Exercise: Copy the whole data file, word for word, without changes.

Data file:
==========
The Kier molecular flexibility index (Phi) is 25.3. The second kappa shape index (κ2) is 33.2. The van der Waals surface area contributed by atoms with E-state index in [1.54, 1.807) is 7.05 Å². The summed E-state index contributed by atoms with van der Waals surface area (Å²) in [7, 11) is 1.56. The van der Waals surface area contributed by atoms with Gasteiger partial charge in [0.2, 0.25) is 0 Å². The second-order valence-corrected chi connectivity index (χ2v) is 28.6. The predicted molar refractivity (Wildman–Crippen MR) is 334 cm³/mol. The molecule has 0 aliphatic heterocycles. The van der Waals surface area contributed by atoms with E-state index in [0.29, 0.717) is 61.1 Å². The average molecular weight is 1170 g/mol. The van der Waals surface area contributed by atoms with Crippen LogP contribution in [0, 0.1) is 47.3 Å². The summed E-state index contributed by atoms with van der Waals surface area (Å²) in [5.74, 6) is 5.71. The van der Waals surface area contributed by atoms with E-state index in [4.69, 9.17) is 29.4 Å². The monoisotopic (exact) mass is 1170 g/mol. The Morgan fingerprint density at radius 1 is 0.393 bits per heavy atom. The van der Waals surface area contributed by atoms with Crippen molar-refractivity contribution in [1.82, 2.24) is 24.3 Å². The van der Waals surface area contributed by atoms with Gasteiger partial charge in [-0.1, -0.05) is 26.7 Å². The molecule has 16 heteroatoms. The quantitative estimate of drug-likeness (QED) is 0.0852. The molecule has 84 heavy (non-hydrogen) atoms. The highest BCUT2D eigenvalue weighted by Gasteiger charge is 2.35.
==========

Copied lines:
The Kier molecular flexibility index (Phi) is 25.3. The second kappa shape index (κ2) is 33.2. The van der Waals surface area contributed by atoms with E-state index in [1.54, 1.807) is 7.05 Å². The summed E-state index contributed by atoms with van der Waals surface area (Å²) in [7, 11) is 1.56. The van der Waals surface area contributed by atoms with Gasteiger partial charge in [0.2, 0.25) is 0 Å². The second-order valence-corrected chi connectivity index (χ2v) is 28.6. The predicted molar refractivity (Wildman–Crippen MR) is 334 cm³/mol. The molecule has 0 aliphatic heterocycles. The van der Waals surface area contributed by atoms with E-state index in [0.29, 0.717) is 61.1 Å². The average molecular weight is 1170 g/mol. The van der Waals surface area contributed by atoms with Crippen LogP contribution in [0, 0.1) is 47.3 Å². The summed E-state index contributed by atoms with van der Waals surface area (Å²) in [5.74, 6) is 5.71. The van der Waals surface area contributed by atoms with E-state index in [4.69, 9.17) is 29.4 Å². The monoisotopic (exact) mass is 1170 g/mol. The Morgan fingerprint density at radius 1 is 0.393 bits per heavy atom. The van der Waals surface area contributed by atoms with Crippen molar-refractivity contribution in [1.82, 2.24) is 24.3 Å². The van der Waals surface area contributed by atoms with Gasteiger partial charge in [-0.1, -0.05) is 26.7 Å². The molecule has 16 heteroatoms. The quantitative estimate of drug-likeness (QED) is 0.0852. The molecule has 84 heavy (non-hydrogen) atoms. The highest BCUT2D eigenvalue weighted by Gasteiger charge is 2.35.